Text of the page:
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How to talk to your kids about active-shooter drills at school

Here's a guide for children of every age.
/ Source: TODAY

As active shooter drills become more commonplace in elementary, middle and high schools — and even daycares — parents worry about whether they instill anxiety and fear in kids.

The concern is understandable: It's not a topic that most adults, let alone kids, want to face.

But experts say the drills themselves aren't inherently scary.

“These drills are not detrimental to children's mental health, provided that they're done in a reasonable way," Dr. Jamie Howard, a clinical psychologist and director of the Trauma and Resilience Program at Child Mind Institute in New York City, told TODAY Parents. “If you do notice anxiety in your child, the most important thing to do is determine what is causing it and not to assume it’s because there was a drill.”

School shootings are still low-probability events, Howard said, and your child should know that. “If the child has persistent anxiety, they should see a mental health provider to learn coping strategies, but it's likely this child is suffering from other anxieties as well.”

Here are some ways to handle the drills your kids may face.

Lockdown drills for Kindergartners through third graders:

Howard recommends explaining a lockdown drill as a “hiding game or quiet time drill” to younger children. “Young children don't need details about the specifics of the threat. The only important concept is that they follow the teacher’s instructions in any type of drill.”

For fourth graders and older:

Students know that a lockdown drill means they should hide and be quiet because they are practicing in the event of some kind of threat. But don't discuss specifics of school shootings, Howard said, because this plants a seed of fear and curiosity.

Instead, ask kids what happens during a drill to make sure they know what to do, where to go, the importance of remaining quiet and above all, following their teachers' instructions.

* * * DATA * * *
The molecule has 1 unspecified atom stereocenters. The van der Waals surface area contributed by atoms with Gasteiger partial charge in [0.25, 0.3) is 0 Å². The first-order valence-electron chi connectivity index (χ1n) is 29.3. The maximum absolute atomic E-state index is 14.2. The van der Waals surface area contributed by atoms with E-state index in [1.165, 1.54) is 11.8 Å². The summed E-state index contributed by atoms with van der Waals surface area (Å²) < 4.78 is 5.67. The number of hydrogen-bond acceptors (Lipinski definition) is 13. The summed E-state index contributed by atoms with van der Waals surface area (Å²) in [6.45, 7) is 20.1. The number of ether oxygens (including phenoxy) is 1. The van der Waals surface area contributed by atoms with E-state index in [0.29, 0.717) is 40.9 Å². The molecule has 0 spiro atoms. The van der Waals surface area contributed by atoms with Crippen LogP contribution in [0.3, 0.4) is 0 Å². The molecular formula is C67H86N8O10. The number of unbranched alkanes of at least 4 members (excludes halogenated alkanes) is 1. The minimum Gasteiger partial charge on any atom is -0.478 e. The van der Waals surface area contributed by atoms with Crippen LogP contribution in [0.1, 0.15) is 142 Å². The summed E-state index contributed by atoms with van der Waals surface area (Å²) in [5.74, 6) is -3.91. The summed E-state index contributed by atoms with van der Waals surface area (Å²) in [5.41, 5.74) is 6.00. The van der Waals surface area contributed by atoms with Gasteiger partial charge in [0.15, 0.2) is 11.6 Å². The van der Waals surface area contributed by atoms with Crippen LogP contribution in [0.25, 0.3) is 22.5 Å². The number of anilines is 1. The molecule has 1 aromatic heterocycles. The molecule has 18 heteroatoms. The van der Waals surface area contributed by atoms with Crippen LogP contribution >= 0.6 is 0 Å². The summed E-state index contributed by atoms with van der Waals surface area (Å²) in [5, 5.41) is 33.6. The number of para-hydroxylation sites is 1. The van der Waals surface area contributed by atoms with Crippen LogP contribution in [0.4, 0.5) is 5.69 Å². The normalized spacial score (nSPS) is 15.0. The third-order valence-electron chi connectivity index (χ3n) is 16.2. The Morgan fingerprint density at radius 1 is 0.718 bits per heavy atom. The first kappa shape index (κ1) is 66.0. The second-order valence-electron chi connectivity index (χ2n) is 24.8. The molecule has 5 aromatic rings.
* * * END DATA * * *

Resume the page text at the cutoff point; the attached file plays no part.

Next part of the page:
For tweens:

“It is not unusual for a tween to habituate to the idea of a school shooting, meaning they’ve gotten used to it. This is a normal response when you're exposed to a feared situation repeatedly and nothing bad happens,” Howard said. “A child comes to learn that it's unlikely something bad will happen.”

For kids of every age, make sure they know that that things may change.

“I think it’s important to have a plan," said Sarah Caron, whose son survived the Sandy Hook Elementary School shooting in 2012, "even if it is ultimately deviated from.”

This could mean running away from the threat, even though that was never part of the original plan, or taking cover in a bathroom stall. Parents should ask their kids if they have been instructed what to do during a drill if they’re on their own or away from their class during a drill. Going along with a spontaneous new plan at the direction of a teacher or other adult can be important, too.

Caron, whose son was in second grade when he heard “pop-pop-pop” during the Sandy Hook shooting says, it’s OK for parents to be upfront with children at home.

“As a mom, and especially as a mom of a school shooting survivor, I know that I cannot stop unforeseen bad things from happening — we lived through it. But I can be open and honest with my children about the state of our world and the importance of being prepared.”

Students study for vocabulary tests and practice for soccer games. A lockdown drill should provide the same confidence during the school day. "Children need to know their safety is being taken very seriously," Howard said.